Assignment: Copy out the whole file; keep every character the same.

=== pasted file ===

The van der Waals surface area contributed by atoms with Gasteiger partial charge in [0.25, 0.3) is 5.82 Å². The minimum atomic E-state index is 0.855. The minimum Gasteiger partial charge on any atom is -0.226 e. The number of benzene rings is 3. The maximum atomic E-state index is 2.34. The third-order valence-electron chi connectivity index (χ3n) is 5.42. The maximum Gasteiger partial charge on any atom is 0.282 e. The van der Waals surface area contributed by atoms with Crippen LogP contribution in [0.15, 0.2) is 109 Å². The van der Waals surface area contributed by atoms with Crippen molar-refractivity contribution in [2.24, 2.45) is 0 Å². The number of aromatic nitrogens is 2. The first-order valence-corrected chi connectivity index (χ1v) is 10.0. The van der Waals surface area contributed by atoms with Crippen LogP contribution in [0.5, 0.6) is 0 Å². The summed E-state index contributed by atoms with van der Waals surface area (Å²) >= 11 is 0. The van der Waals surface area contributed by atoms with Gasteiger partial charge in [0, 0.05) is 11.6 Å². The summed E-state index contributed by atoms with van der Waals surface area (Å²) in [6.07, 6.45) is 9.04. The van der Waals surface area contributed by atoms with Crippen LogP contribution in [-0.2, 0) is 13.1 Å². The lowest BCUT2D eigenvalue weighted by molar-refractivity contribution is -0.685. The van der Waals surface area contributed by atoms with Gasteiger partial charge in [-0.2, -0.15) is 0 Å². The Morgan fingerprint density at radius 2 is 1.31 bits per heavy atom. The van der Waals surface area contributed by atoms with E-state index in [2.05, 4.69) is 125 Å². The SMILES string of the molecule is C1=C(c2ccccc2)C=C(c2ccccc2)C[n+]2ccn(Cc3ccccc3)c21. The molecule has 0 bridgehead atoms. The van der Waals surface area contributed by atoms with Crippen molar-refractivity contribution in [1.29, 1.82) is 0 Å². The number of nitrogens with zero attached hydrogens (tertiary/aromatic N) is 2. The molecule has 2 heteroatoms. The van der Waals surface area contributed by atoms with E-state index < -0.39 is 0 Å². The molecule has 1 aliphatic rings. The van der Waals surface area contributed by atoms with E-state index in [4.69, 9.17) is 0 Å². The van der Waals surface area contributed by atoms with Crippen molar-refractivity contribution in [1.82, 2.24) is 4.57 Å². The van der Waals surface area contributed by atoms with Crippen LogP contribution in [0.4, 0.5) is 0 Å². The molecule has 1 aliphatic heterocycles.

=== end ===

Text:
The van der Waals surface area contributed by atoms with Gasteiger partial charge in [0.25, 0.3) is 5.82 Å². The minimum atomic E-state index is 0.855. The minimum Gasteiger partial charge on any atom is -0.226 e. The number of benzene rings is 3. The maximum atomic E-state index is 2.34. The third-order valence-electron chi connectivity index (χ3n) is 5.42. The maximum Gasteiger partial charge on any atom is 0.282 e. The van der Waals surface area contributed by atoms with Crippen LogP contribution in [0.15, 0.2) is 109 Å². The van der Waals surface area contributed by atoms with Crippen molar-refractivity contribution in [2.24, 2.45) is 0 Å². The number of aromatic nitrogens is 2. The first-order valence-corrected chi connectivity index (χ1v) is 10.0. The van der Waals surface area contributed by atoms with Crippen LogP contribution in [0.5, 0.6) is 0 Å². The summed E-state index contributed by atoms with van der Waals surface area (Å²) >= 11 is 0. The van der Waals surface area contributed by atoms with Gasteiger partial charge in [0, 0.05) is 11.6 Å². The summed E-state index contributed by atoms with van der Waals surface area (Å²) in [6.07, 6.45) is 9.04. The van der Waals surface area contributed by atoms with Crippen LogP contribution in [-0.2, 0) is 13.1 Å². The lowest BCUT2D eigenvalue weighted by molar-refractivity contribution is -0.685. The van der Waals surface area contributed by atoms with Gasteiger partial charge in [-0.2, -0.15) is 0 Å². The Morgan fingerprint density at radius 2 is 1.31 bits per heavy atom. The van der Waals surface area contributed by atoms with E-state index in [2.05, 4.69) is 125 Å². The SMILES string of the molecule is C1=C(c2ccccc2)C=C(c2ccccc2)C[n+]2ccn(Cc3ccccc3)c21. The molecule has 0 bridgehead atoms. The van der Waals surface area contributed by atoms with Crippen molar-refractivity contribution in [1.29, 1.82) is 0 Å². The number of nitrogens with zero attached hydrogens (tertiary/aromatic N) is 2. The molecule has 2 heteroatoms. The van der Waals surface area contributed by atoms with E-state index < -0.39 is 0 Å². The molecule has 1 aliphatic rings. The van der Waals surface area contributed by atoms with E-state index in [4.69, 9.17) is 0 Å². The van der Waals surface area contributed by atoms with Crippen molar-refractivity contribution in [1.82, 2.24) is 4.57 Å². The van der Waals surface area contributed by atoms with Crippen LogP contribution in [0.4, 0.5) is 0 Å². The molecule has 1 aliphatic heterocycles.